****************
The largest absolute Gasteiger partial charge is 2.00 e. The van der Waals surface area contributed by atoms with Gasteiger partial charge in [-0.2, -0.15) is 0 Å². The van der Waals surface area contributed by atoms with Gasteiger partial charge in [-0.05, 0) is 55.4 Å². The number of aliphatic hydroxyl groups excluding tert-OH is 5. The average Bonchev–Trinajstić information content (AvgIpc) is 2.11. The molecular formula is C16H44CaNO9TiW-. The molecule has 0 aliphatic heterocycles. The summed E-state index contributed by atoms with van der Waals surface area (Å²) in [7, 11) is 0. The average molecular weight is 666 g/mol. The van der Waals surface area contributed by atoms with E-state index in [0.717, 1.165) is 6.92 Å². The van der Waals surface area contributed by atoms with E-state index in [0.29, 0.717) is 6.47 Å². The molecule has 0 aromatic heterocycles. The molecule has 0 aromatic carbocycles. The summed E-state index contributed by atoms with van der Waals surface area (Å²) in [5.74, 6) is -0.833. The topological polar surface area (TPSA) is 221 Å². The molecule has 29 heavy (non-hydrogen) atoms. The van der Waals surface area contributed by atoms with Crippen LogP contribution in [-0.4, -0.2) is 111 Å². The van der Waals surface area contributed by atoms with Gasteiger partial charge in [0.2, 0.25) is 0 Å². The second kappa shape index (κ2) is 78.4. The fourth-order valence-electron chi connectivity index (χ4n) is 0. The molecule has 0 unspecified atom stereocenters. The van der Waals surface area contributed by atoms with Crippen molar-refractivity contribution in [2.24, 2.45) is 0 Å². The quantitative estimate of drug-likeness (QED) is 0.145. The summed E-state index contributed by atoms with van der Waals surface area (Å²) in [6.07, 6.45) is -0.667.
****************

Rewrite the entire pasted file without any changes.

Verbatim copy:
The largest absolute Gasteiger partial charge is 2.00 e. The van der Waals surface area contributed by atoms with Gasteiger partial charge in [-0.2, -0.15) is 0 Å². The van der Waals surface area contributed by atoms with Gasteiger partial charge in [-0.05, 0) is 55.4 Å². The number of aliphatic hydroxyl groups excluding tert-OH is 5. The average Bonchev–Trinajstić information content (AvgIpc) is 2.11. The molecular formula is C16H44CaNO9TiW-. The molecule has 0 aliphatic heterocycles. The summed E-state index contributed by atoms with van der Waals surface area (Å²) in [7, 11) is 0. The average molecular weight is 666 g/mol. The van der Waals surface area contributed by atoms with E-state index in [0.717, 1.165) is 6.92 Å². The van der Waals surface area contributed by atoms with E-state index in [0.29, 0.717) is 6.47 Å². The molecule has 0 aromatic heterocycles. The molecule has 0 aromatic carbocycles. The summed E-state index contributed by atoms with van der Waals surface area (Å²) in [5.74, 6) is -0.833. The topological polar surface area (TPSA) is 221 Å². The molecule has 29 heavy (non-hydrogen) atoms. The van der Waals surface area contributed by atoms with Crippen LogP contribution in [-0.4, -0.2) is 111 Å². The van der Waals surface area contributed by atoms with Gasteiger partial charge in [0.2, 0.25) is 0 Å². The second kappa shape index (κ2) is 78.4. The fourth-order valence-electron chi connectivity index (χ4n) is 0. The molecule has 0 unspecified atom stereocenters. The van der Waals surface area contributed by atoms with Crippen molar-refractivity contribution in [2.24, 2.45) is 0 Å². The quantitative estimate of drug-likeness (QED) is 0.145. The summed E-state index contributed by atoms with van der Waals surface area (Å²) in [6.07, 6.45) is -0.667.